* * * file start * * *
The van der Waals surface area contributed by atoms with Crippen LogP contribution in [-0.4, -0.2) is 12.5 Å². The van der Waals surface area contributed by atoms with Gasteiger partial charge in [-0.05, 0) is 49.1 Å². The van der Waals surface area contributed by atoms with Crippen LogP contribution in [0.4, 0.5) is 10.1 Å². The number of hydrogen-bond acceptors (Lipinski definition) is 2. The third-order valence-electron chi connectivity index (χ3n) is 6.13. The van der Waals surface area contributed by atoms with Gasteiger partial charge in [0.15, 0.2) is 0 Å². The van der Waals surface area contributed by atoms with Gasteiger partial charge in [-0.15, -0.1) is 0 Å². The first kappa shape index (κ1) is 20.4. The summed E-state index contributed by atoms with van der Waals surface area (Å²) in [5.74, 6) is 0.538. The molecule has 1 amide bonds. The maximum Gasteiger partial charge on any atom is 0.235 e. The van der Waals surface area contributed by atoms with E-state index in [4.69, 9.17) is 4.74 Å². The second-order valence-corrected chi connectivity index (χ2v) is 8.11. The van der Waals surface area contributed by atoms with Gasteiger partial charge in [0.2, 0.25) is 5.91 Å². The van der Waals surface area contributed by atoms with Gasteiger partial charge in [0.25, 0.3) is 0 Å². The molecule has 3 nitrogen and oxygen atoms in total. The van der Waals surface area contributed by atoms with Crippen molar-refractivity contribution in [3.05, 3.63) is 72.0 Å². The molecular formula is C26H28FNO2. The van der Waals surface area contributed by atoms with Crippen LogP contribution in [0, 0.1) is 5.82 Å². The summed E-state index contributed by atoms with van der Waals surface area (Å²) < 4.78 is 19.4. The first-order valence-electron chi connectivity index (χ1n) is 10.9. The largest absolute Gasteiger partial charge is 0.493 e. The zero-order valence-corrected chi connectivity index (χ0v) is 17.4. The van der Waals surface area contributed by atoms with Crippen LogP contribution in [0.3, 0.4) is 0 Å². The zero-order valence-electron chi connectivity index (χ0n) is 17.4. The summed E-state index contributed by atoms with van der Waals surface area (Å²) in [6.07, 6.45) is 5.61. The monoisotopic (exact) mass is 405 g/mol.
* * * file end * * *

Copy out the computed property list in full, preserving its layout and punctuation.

The van der Waals surface area contributed by atoms with Crippen LogP contribution in [-0.4, -0.2) is 12.5 Å². The van der Waals surface area contributed by atoms with Gasteiger partial charge in [-0.05, 0) is 49.1 Å². The van der Waals surface area contributed by atoms with Crippen LogP contribution in [0.4, 0.5) is 10.1 Å². The number of hydrogen-bond acceptors (Lipinski definition) is 2. The third-order valence-electron chi connectivity index (χ3n) is 6.13. The van der Waals surface area contributed by atoms with Gasteiger partial charge in [0.15, 0.2) is 0 Å². The van der Waals surface area contributed by atoms with Gasteiger partial charge in [-0.15, -0.1) is 0 Å². The first kappa shape index (κ1) is 20.4. The summed E-state index contributed by atoms with van der Waals surface area (Å²) in [5.74, 6) is 0.538. The molecule has 1 amide bonds. The maximum Gasteiger partial charge on any atom is 0.235 e. The van der Waals surface area contributed by atoms with E-state index in [4.69, 9.17) is 4.74 Å². The second-order valence-corrected chi connectivity index (χ2v) is 8.11. The van der Waals surface area contributed by atoms with Gasteiger partial charge in [0.2, 0.25) is 5.91 Å². The van der Waals surface area contributed by atoms with Gasteiger partial charge in [0.25, 0.3) is 0 Å². The molecule has 3 nitrogen and oxygen atoms in total. The van der Waals surface area contributed by atoms with Crippen molar-refractivity contribution in [3.05, 3.63) is 72.0 Å². The molecular formula is C26H28FNO2. The van der Waals surface area contributed by atoms with Crippen LogP contribution in [0, 0.1) is 5.82 Å². The summed E-state index contributed by atoms with van der Waals surface area (Å²) < 4.78 is 19.4. The first-order valence-electron chi connectivity index (χ1n) is 10.9. The largest absolute Gasteiger partial charge is 0.493 e. The zero-order valence-corrected chi connectivity index (χ0v) is 17.4. The van der Waals surface area contributed by atoms with Crippen LogP contribution in [0.3, 0.4) is 0 Å². The zero-order valence-electron chi connectivity index (χ0n) is 17.4. The summed E-state index contributed by atoms with van der Waals surface area (Å²) in [6.07, 6.45) is 5.61. The monoisotopic (exact) mass is 405 g/mol.